Third-generation journalist Karl E. Meyer has died at the age of 91. Long before the general public became aware of the chicanery in the art world, Meyer, a longtime foreign correspondent and editorial writer at The Washington Post and The New York Times and the Editor of the World Policy Journal, was calling them to task.
In 1974 his book The Plundered Past: The Story of the Illegal International Traffic in Works of Art was one of the earliest accounts of the rapacious plundering of antiquities brought about by the insatious appetites of dealers collectors and museums. In his book he criticised many in the art world, including those in prominent positions at important museums and institutions for their acquisitive over ethical tendencies, calling to task the professed patrons and protectors of the art world.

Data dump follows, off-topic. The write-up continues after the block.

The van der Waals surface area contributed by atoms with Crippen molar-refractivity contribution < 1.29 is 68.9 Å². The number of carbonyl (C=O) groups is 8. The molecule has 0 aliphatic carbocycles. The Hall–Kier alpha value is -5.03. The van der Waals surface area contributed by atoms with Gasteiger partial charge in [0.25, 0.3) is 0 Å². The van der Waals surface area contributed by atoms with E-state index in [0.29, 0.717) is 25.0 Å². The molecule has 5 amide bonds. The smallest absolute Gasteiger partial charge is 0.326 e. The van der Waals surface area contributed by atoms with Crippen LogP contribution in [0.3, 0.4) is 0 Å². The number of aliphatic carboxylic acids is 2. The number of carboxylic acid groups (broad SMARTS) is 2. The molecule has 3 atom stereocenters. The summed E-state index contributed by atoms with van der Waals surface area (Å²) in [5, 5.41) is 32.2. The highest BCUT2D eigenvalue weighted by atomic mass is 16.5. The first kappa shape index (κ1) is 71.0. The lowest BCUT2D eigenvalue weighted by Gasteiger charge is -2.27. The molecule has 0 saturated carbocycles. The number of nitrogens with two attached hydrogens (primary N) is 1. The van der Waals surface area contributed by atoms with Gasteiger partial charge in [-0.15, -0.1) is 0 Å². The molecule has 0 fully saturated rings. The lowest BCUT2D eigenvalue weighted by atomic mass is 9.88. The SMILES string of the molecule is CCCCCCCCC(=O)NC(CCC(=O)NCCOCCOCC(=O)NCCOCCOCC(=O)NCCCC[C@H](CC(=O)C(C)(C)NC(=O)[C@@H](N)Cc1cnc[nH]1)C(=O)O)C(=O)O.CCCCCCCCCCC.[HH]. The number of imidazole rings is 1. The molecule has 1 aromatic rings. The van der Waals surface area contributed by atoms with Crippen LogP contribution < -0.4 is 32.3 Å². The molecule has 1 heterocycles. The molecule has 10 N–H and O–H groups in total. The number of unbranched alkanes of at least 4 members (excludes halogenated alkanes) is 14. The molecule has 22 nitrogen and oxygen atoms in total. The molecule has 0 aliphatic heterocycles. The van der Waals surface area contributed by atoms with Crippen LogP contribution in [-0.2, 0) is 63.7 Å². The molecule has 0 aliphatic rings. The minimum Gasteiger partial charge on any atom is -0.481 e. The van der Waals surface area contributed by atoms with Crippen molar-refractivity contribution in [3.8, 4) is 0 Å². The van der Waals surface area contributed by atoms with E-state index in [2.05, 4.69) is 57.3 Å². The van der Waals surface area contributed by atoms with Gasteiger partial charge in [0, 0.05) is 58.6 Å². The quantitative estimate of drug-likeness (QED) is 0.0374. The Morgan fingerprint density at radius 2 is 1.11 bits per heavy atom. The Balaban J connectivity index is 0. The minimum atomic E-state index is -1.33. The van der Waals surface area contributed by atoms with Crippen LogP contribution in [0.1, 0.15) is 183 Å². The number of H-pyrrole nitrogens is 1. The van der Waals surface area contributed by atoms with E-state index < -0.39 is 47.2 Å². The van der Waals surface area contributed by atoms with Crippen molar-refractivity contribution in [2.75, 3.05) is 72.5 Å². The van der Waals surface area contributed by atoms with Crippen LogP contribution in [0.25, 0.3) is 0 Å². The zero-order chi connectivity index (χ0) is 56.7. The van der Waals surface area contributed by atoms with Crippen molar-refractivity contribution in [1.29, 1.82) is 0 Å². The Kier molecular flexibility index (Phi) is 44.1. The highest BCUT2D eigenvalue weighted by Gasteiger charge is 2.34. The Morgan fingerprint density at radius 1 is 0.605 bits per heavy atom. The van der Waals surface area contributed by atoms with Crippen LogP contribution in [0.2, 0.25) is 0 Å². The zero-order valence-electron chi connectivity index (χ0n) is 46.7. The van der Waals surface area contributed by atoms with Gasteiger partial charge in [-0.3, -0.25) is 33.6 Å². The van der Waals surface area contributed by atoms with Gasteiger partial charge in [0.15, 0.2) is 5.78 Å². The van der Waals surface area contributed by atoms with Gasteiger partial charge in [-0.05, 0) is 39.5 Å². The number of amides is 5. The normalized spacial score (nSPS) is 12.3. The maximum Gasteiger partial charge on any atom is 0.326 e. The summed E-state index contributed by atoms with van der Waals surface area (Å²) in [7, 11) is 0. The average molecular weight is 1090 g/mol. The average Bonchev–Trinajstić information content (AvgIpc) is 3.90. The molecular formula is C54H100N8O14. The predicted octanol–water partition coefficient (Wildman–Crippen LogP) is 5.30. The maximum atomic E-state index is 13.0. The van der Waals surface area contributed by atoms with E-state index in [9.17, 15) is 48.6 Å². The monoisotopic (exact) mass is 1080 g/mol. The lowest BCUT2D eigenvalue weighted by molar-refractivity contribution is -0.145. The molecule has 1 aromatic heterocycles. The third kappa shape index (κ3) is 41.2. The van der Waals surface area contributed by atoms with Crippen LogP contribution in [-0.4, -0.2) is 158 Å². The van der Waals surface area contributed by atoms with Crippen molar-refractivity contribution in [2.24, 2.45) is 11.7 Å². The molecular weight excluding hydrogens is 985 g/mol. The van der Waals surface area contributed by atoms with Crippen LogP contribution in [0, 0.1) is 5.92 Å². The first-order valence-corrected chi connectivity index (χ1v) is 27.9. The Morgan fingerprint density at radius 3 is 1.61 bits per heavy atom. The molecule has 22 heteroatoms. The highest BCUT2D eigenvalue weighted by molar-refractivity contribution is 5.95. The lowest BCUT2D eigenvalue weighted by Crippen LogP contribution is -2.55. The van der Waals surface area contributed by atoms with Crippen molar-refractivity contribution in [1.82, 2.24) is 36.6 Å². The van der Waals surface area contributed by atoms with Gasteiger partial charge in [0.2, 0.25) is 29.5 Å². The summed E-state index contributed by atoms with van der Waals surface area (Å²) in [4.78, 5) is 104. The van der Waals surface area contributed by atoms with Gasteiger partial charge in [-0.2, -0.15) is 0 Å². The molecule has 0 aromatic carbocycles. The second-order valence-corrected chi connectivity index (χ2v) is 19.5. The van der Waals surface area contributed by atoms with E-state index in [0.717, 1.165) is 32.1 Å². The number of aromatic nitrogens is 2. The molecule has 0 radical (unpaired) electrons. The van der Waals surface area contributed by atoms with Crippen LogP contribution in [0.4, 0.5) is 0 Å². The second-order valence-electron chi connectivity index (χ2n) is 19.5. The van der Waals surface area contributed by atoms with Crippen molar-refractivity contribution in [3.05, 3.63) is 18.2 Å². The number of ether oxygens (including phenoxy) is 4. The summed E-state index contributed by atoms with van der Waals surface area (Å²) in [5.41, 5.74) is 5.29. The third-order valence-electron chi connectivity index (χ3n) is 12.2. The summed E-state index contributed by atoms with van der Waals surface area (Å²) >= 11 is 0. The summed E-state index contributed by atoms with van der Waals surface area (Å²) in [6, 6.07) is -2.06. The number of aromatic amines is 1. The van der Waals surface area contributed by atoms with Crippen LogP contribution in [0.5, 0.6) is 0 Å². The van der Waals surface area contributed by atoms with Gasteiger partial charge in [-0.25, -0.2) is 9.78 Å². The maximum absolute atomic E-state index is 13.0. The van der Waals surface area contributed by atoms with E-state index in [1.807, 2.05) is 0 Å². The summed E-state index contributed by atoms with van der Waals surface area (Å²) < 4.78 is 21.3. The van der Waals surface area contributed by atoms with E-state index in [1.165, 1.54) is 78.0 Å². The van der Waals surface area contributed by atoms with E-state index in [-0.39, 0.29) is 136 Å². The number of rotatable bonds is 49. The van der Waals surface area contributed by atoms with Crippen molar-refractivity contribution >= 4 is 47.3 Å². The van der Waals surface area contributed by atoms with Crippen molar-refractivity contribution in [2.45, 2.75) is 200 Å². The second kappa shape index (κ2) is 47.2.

His old-fashioned, shoe-leather reporting, combined with scholarly sensibilities and reportorial enthusiasm made all of his books about heritage accessible.
Speaking about the importance of the past Meyer wrote:
“Every archaeological site is like a time capsule...when such a time capsule is destroyed, either by a looter or a bulldozer, the loss is total. One cannot grow another Indian mound.”
Meyer is survived by his third wife, whom he married in 1989, and by three children from his second marriage, Ernest, Heather and Jonathan Meyer, three granddaughters and his sister, Susan L. Meyer.